At one time Mother has said that if you really want to be free from your immediate conditions then think of your immediate surroundings, it will be certainly vaster than yourself. Whatever surrounding you have it is always vaster than yourself and then that surrounding is a part of a larger surrounding and then enter into a larger surrounding, the locality, the village, the town, the city, the district, the region, the state, the country and the vaster parts of the world and the whole earth and then imagine the earth spinning round the sun and then look at the huge astronomical world of stars and galaxies and imagine now what modern astronomy tells us, all the stars and everything that we see is only three galaxies at the most, where as there are one thousand million galaxies, according to modern astronomy. There are one thousand million galaxies in the world and each galaxy consists of at least ten thousand millions stars. This is the modern knowledge of astronomy, which tells us and we are a part of one galaxy, out of one thousand million galaxies and in this galaxy our star, our sun is only a little thing, quite distant from its own center. Every galaxy has its own nucleus as it were and in that, around that small star, all the planets are moving round of which our earth is a little dust particle as it were. In that dust particle where do we stand?  Then if you look at it from the point of view of time, it seems according to modern speculation of big-bang theory that it was fifteen to twenty thousand billion years ago and our solar system came to an existence about four thousand million years, and then out of the solar system our earth began to spin some time later and then millions of years have gone since the earth began to evolve. First only matter began to form crystals and various kinds of objects and then the little viruses began to take form in water and then bacteria and then amoeba of various kinds and then thousands of species of all of them and the fungi for example, there are seven thousand of species of fungi alone and out of these small little things, the cellular bodies of various organisms came into existence and then small cellular objects came in the water then came the amphibians that could be both in the water and on the earth. And various kinds of evolutes including birds and mammals and so on until in the evolution after thousands and thousands of species many of which have come into being and many of them have perished; this little species, called human being is surviving and struggling of which we are a member. How many years old in the vast vision of time and space?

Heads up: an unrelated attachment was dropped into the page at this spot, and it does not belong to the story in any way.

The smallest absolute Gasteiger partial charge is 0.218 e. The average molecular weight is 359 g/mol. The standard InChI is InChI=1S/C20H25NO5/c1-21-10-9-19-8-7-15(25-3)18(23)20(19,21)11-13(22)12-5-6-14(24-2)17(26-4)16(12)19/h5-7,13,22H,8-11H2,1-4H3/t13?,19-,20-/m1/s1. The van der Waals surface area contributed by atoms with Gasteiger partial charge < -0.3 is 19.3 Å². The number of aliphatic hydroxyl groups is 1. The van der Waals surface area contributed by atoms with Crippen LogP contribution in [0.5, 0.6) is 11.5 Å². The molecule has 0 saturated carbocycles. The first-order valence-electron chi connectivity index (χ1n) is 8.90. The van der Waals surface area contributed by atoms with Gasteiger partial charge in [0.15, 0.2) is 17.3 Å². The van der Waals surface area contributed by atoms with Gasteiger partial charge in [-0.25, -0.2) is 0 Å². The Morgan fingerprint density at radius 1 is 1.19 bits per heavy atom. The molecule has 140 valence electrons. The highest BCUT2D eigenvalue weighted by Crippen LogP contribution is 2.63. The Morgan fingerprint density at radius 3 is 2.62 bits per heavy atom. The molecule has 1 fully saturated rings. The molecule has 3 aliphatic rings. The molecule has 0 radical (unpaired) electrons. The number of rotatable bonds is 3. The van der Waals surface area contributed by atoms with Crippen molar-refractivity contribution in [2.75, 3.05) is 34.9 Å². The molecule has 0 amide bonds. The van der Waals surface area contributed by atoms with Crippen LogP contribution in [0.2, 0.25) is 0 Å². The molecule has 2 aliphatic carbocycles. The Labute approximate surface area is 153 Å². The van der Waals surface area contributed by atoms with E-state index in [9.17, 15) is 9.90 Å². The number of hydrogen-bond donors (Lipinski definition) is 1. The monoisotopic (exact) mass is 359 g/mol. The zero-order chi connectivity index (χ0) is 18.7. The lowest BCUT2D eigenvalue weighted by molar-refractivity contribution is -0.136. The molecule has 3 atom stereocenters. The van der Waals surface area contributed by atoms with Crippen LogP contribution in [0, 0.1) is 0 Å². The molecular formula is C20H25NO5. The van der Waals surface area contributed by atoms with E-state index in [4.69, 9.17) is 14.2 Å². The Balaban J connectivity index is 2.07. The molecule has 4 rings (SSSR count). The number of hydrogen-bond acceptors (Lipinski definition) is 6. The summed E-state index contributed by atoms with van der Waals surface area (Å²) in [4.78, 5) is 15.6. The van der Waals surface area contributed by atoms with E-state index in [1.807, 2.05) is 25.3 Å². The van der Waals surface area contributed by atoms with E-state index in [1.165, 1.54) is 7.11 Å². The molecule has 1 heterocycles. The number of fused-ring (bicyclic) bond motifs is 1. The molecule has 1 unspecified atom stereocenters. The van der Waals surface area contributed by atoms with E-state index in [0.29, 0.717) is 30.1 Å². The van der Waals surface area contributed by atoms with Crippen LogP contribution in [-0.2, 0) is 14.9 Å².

You know the very first paragraph that Sri Aurobindo has written in chapter 9 is extremely instructive. I will read out to you the first paragraph of chapter 9. Whenever you feel compressed in this world you read this first paragraph and our tensions will immediately begin to melt away.